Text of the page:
Why resist a good employee’s treatment requests?

A good employee was rear-ended while driving a company truck.  The BWC denied the claim, so the employer appealed and went to hearing to get the claim allowed.  The employee did not miss any time from work, and continued to work full duty.  After some physical therapy, the employee selected a chiropractor to be his medical provider.  The chiropractor requested multiple consultations plus a TENS trial.  The MCO and Ohio BWC denied all requests as being related to disallowed conditions.  The employee’s attorney appealed the denials.  Why should the employer pay for an attorney to attend the appeal hearings when it fought to get the claim allowed?

Additional consultations can lead to multiple diagnostic tests like MRI, CT scans and x-rays, and/or active physical therapy and/or medications, which means increased medical costs.

The employee’s attorney will file for permanent partial disability (PPD) compensation.  PPD is the “reward money” for being injured and the attorney usually takes 1/3 of the compensation as his fee.  At hearing, the attorney will announce the amount of medical expenses as an argument for a larger PPD percentage.

Once compensation is paid, the BWC will calculate and add reserves into the claim costs.

As long as the claim is active, (i.e., the employee gets treatment or follow up visits or medications or more compensation), the reserves will be included in the claim costs that impact the employer’s premium rates.  The claim has to be inactive for at least 6 months before the September 30 survey date to get the reserves suppressed.  Medical costs and compensation continue to impact the premium rates for five years after the year of injury.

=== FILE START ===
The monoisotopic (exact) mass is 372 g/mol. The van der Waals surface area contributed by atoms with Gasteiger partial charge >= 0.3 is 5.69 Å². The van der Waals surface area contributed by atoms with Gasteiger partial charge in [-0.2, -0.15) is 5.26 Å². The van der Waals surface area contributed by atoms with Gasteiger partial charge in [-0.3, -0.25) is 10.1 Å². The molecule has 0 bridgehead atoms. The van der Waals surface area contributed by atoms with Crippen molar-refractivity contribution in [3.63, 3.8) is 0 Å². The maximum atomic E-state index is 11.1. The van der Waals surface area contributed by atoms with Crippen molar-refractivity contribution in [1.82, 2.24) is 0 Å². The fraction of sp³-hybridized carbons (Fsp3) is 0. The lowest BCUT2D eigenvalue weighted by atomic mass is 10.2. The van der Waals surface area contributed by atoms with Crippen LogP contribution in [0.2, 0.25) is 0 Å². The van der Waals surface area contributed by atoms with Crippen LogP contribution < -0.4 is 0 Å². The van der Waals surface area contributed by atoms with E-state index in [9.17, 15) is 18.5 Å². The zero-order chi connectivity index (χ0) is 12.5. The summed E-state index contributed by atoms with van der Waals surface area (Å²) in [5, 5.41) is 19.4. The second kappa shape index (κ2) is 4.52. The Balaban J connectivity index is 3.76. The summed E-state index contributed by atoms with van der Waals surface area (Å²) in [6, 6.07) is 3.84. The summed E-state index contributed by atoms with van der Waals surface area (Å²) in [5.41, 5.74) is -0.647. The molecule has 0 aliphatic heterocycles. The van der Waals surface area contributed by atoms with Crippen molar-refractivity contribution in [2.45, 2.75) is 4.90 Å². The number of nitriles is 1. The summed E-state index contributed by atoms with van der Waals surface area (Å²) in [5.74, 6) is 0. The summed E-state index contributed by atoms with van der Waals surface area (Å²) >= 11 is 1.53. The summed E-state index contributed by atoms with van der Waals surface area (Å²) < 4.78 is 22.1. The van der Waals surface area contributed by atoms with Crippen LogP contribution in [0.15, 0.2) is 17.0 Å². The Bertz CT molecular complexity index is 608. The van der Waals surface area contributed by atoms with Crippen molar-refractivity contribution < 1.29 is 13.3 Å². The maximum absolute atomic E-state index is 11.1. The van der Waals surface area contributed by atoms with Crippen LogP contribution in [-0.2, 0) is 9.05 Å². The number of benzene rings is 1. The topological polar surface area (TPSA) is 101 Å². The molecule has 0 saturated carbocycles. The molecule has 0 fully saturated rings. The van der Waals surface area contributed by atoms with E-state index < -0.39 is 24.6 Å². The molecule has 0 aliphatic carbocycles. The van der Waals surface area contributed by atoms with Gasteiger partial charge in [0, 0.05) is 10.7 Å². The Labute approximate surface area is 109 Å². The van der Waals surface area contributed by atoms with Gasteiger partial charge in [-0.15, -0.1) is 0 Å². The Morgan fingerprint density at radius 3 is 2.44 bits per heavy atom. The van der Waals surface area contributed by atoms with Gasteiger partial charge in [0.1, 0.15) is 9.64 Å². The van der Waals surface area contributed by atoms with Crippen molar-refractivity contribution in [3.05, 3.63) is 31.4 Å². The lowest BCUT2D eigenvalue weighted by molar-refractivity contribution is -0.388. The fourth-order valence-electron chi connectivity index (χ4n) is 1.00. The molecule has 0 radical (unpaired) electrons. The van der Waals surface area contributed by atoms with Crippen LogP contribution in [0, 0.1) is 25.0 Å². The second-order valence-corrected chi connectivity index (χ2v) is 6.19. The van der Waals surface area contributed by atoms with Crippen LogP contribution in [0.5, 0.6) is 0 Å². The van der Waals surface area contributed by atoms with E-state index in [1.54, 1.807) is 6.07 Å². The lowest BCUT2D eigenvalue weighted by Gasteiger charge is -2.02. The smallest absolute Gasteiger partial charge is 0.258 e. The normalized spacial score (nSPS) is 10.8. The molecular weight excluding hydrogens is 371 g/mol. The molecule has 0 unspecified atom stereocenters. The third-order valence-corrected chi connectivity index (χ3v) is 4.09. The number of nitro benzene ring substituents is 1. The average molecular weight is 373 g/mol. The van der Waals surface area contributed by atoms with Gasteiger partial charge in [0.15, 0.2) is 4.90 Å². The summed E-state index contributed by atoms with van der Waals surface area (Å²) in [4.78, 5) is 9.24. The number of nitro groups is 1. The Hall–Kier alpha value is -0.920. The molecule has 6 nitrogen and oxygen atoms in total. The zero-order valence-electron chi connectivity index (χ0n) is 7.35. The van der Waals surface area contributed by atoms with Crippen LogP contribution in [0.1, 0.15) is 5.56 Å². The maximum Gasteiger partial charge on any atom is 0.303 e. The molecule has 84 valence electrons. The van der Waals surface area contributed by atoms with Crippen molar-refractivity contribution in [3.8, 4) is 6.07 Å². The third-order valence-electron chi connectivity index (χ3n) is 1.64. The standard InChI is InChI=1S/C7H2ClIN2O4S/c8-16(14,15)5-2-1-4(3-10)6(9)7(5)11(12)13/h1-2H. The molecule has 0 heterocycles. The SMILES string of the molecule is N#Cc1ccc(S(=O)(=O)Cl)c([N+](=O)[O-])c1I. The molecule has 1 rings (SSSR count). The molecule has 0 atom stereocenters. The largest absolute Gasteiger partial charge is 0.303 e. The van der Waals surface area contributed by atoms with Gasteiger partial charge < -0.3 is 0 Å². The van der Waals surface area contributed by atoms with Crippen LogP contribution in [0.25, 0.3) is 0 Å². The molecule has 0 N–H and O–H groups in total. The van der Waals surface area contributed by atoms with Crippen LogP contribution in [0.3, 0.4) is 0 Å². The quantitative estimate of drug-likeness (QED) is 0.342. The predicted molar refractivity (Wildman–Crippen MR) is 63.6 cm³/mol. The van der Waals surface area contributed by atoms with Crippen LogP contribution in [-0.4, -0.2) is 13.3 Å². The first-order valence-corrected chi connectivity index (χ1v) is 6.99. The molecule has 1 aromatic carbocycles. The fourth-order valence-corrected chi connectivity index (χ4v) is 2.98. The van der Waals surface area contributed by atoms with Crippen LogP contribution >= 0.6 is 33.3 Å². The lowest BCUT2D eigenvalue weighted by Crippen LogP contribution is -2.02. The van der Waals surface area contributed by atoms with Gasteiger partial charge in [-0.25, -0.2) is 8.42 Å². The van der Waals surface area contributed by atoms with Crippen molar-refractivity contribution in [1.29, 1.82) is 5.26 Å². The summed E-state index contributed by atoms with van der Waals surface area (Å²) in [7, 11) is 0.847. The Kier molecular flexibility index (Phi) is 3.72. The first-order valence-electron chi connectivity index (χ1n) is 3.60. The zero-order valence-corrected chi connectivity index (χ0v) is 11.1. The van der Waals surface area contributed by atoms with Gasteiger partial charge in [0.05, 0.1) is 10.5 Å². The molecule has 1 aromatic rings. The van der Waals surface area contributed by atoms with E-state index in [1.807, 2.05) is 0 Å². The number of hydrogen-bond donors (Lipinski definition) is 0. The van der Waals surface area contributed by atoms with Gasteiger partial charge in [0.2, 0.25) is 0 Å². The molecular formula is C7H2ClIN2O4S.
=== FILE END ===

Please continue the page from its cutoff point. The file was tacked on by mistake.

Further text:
So an employer may choose to resist a good employee’s treatment requests when the treatment will be for unallowed conditions and/or when the employee has an attorney.  If the claim will be inactive more than 6 months before the survey date, then the employer needs to decide which will be worse for future premium rates, the increased medical expenses or the reserves that will not be suppressed while the treatment requests are actively contested.  A good TPA should be able to guide this decision with future premium rate predictions.

Plus, when an employer is not represented at a hearing, hearing officers tend to grant whatever the employee’s attorney requests.  Only an attorney is permitted to discuss the medical records so it’s important that the employer have legal representation at Industrial Commission hearings.

 

Posted in claims, premiums, TPA.